The very fact that these Avat were, by their actions. able potentially to commit their villages to taking an active part in these quarrels between their neighbours, suggests that they were exerting authority in a way that was not common among Osopong Avat. It is particularly interesting, therefore, that there is documentary evidence that the village Ovat of Ogada also had unusual authority in other respects. [1] Partridge describes how the members of an association in Ogada, wishing to dance at a funeral in an Osopong right bank village, first asked the "chiefs" of the village if they might go, but were refused permission by the Village Ovat. The next day the head of the association secretly took a present of gin to the Village Ovat and got the necessary agreement. The rest of the "chiefs" were angry and killed a cow against the association concerned and fined the Village Ovat 60 rods. The interesting point, however, is that when the case was brought to the Court before the District Officer and he took evidence to discover what the custom was in such cases, it seems to have been generally agreed that the Village Ovat should not have been fined. Moreover an association member, when he came to explain why he wen privately to ask permission of the Ovat alone, (in itself rather a significant action) said "we went to (him) because he has

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power. If he tells us to destroy a town or cut off man's head we do it. He gave us leave and we went".

We must, of course treat with caution the statement of such a witness, nevertheless this statement makes it seem possible that the Ovat of Ogada had unusually great authority. It is apparent that any attempt by the Village Ovat to take independent action, in cases where the other "chiefs" should have been consulted, was very much resented, but the very severity of the Ogada elders' reaction may indicate that independent action by the Village Ovat was something that they had to guard against. Moreover it appears significant that, although the main culprit might seem to have been the Village Ovat, he was asked for a relatively small sum, it was the association which was heavily fined. This suggests that the position of the Village Ovat was not one that could be readily assailed.

In the inter-village quarrels already described we have seen that the Village Avat of Awakande and Ogada took action to prevent the outbreak of violence. They did so not because either of them claimed superior status to that of other Avat in the area, but simply because, in the absence of any such senior Ovat, it is the general duty of any Ovat who can do so to try to preserve the peace. In Ijebe, however, the other area of Osopong where the villages also at times come into conflict with each other, it appears to be regarded as the particular duty of the Sub-Tribal Ovat to intervene.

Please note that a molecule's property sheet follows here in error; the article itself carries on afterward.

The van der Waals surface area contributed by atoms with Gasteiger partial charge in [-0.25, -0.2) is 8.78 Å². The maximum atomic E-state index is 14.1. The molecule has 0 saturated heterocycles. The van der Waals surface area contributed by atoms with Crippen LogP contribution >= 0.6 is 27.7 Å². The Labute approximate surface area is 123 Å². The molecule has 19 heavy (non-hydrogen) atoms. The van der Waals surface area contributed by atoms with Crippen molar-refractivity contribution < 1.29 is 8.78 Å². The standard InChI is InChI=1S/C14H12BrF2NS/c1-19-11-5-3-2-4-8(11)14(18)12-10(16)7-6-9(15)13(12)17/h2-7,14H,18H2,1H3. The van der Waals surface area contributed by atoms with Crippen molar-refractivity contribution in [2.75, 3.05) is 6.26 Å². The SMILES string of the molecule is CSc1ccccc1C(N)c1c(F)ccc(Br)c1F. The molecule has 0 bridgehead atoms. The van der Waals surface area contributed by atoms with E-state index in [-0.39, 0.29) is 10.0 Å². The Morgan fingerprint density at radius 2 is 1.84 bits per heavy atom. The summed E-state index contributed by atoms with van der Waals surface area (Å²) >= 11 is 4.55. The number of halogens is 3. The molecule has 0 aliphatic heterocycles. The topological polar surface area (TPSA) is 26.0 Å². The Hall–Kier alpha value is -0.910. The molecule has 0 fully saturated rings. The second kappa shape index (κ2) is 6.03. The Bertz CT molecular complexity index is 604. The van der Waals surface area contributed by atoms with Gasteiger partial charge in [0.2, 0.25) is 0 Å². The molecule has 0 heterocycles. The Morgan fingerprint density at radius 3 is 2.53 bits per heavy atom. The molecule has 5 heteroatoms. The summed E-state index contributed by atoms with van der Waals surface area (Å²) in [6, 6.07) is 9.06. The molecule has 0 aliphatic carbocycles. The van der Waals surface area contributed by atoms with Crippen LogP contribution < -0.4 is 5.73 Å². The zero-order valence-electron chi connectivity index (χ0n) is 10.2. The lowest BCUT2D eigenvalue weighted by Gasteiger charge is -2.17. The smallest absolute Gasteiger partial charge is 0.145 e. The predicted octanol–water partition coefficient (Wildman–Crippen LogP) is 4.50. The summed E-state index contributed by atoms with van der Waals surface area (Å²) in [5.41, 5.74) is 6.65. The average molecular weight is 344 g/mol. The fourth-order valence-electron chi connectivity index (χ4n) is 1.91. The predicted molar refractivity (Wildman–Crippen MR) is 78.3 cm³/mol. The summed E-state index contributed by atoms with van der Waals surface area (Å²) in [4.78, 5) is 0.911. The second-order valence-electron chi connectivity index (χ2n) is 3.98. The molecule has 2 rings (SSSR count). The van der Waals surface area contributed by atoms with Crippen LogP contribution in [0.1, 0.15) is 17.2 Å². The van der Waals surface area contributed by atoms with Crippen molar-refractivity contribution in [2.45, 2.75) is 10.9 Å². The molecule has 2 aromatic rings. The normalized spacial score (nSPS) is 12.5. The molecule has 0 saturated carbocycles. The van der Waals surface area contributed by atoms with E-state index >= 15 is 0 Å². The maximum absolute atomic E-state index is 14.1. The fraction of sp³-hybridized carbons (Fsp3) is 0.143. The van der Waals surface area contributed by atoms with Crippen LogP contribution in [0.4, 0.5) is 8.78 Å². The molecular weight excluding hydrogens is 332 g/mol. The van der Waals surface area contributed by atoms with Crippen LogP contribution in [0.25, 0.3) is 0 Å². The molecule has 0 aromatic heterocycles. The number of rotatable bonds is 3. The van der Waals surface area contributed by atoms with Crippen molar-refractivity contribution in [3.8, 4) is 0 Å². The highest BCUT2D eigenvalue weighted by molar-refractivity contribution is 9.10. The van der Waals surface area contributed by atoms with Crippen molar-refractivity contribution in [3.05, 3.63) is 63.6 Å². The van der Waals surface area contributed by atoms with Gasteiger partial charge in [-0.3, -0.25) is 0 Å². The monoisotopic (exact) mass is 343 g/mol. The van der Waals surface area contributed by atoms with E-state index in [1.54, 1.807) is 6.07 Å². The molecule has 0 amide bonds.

We saw earlier that this office-holder intervened in the general dispute between the men and women of one of the Ijebe villages, but it is significant that he has also done so to prevent inter-village fighting.

About twenty five years ago, the young men of one Ijebe village, visiting others in the course of the Awtawa rites, went beyond the usual truculence permitted on these occasions. They caused trouble by deliberately slashing the heads of palm trees which had been felled and were being tapped by members of other villages. Wine is so closely associated with ritual, and malicious, wanton damage is so akin to witchcraft in Mbembe thinking that to have destroyed wine trees in this way was more the merely infuriating, it was practically sacrilegious. In consequence men in a number of insulted villages were so provoked that there were numerous threats that they would attack the culprits' village.

In these circumstances the Sub-Tribal Ovat of Ijebe stepped in, forcing all to keep the peace. He took a palm frond - which is used widely as a warning of natural and supernatural danger, [2] and is particularly used by the Mbembe as a symbol of the Ovat's authority - and gave it to his Ejukwa, the head of Okwa for his village. This man was then sent round all the villages concerned and ordered them in the Ovat's name to keep the peace. The order was effective because, it is said,

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had any villages ignored it they would have been subject to both ritual sanctions and to penal sanctions. The Okwa members of all the conforming villages would have been entitled to demand a fine from the offending villages; a fine they would have been justified in extracting because in Ijebe, as we saw, Okwa operates at the sub-tribal level.

This is a particularly interesting case because it shows the limitation of Okwa's power. Throughout the account of the Osopong tribe it was necessary to emphasize that the head f Okwa in a village has power that is in many cases almost as great as that of the Avat. Okwa, however has not the same ritual authority necessary to enforce peace. As soon as this is threatened the Ovat must take the initiative and Okwa becomes his executive arm and acts in his name and under the sign of his ritual authority.